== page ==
Part 3: Building A Balanced Gaming PC

Benchmark Results: S.T.A.L.K.E.R.: Clear Sky

S.T.A.L.K.E.R.: Clear Sky

S.T.A.L.K.E.R.: Clear Sky represents the second game so graphically intensive that we are unable to maximize the quality details and enable AA at the same time. The game is not known for being well-threaded, so any of our tested dual-core CPUs are capable of delivering playable performance. In essence, what’s going to determine playability in S.T.A.L.K.E.R. is having enough GPU muscle for the resolution at which you hope to game at.

We typically use an average of the four scores given by the stand-alone benchmark to measure S.T.A.L.K.E.R. performance. But for this story, we spent some time playing the game on various hardware, and then came close to utilizing a FRAPS benchmark run instead. Unlike Crysis, you do not really need to get far into S.T.A.L.K.E.R. before the game shows your hardware just what it’s going to be up against. All that it takes is exiting a building for the first time while the morning sun rays shine into camp.

For Parts 1 & 2 of this series, we found the benchmark tool useful, but we needed to set the minimum target at 45 FPS on average. In every scenario benchmarked, if the overall average was 45 FPS, the “Sun Shafts” test averaged about 30 FPS. Overclocking these CPUs has helped increase averages through higher framerates in the less GPU-demanding tests, meaning an adjustment of our target to 48 FPS needed to be made to maintain the desired 30 FPS Sun Shafts performance. Playing the game at these settings still results in areas where the frame rates drop to the mid 20s, but overall still seemed to represent what we could consider playable performance.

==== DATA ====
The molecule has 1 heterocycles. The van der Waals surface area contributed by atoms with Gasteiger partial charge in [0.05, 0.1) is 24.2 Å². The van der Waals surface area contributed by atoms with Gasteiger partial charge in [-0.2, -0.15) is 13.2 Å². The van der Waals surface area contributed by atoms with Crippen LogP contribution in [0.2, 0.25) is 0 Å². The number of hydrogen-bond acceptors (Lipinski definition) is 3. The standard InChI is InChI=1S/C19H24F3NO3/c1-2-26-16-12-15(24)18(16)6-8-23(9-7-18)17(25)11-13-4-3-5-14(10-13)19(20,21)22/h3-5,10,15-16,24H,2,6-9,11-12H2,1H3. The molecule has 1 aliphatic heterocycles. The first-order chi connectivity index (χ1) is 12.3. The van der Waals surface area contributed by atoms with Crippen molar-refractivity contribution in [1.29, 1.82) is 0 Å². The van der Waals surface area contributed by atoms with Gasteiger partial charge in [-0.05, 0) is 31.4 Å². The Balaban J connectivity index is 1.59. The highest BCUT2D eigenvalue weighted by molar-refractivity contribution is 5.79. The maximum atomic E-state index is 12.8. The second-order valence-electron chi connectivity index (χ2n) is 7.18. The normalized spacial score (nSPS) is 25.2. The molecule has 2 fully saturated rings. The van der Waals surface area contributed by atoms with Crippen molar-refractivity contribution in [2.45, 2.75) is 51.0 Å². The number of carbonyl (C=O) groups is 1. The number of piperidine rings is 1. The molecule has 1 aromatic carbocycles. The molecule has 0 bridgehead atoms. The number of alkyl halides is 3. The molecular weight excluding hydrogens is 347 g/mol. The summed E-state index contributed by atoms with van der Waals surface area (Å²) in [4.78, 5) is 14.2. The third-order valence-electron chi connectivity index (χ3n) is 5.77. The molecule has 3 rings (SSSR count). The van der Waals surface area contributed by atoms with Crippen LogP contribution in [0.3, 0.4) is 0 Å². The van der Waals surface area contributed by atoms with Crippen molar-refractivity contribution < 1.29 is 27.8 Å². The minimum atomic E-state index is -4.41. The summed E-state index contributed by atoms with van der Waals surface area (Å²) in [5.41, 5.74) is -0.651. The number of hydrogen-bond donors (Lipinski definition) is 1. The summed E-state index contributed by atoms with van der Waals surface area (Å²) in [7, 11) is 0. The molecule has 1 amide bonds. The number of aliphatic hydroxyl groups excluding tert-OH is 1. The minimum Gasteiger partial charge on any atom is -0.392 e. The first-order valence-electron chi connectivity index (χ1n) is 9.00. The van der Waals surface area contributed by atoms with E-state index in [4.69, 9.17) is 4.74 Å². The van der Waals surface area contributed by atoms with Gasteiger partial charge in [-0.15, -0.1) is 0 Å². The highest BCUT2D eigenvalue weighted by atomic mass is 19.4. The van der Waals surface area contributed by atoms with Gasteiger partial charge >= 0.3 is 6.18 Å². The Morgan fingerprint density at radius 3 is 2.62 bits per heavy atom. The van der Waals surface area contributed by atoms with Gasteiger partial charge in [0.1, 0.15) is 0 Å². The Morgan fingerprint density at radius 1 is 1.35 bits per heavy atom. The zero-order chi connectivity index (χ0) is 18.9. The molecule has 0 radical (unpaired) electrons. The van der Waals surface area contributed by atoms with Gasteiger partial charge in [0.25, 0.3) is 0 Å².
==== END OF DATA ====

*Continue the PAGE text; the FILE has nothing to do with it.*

The overclocked Radeon HD 5750 averages around 45 FPS overall, but only manages 25 FPS in the Sun Shafts test. The GeForce GTX 260 and Radeon HD 4890 are more up to the task. Results are mainly GPU-limited, with some scaling by CPU clock speed and architecture.

Bumping up the resolution, the GeForce GTX 260 now falls to 27 FPS in the most GPU-demanding test. More acceptable performance can be found by pairing the Radeon HD 4890 or higher with any of these overclocked processors.

Increasing resolution again, the factory overclocked GeForce GTX 285 now falters to 27 FPS in the Sun Shafts test. Stepping up to the Radeon HD 5870 provides an average 12-14 FPS boost in performance, more importantly adding about 10 FPS to the most GPU-intensive test.

S.T.A.L.K.E.R. at 2560x1600 was one of the two game tests where none of our stock platforms were able to deliver playable performance in Parts 1 and 2. Here, the overclocked GeForce GTX 295 delivers the 30 FPS we seek, while an additional 10 FPS can be maintained by stepping up to a stock Radeon HD 5970. The E6300 is pretty much adequate, but it’s hard to argue against more CPU when dumping this kind of money into graphics.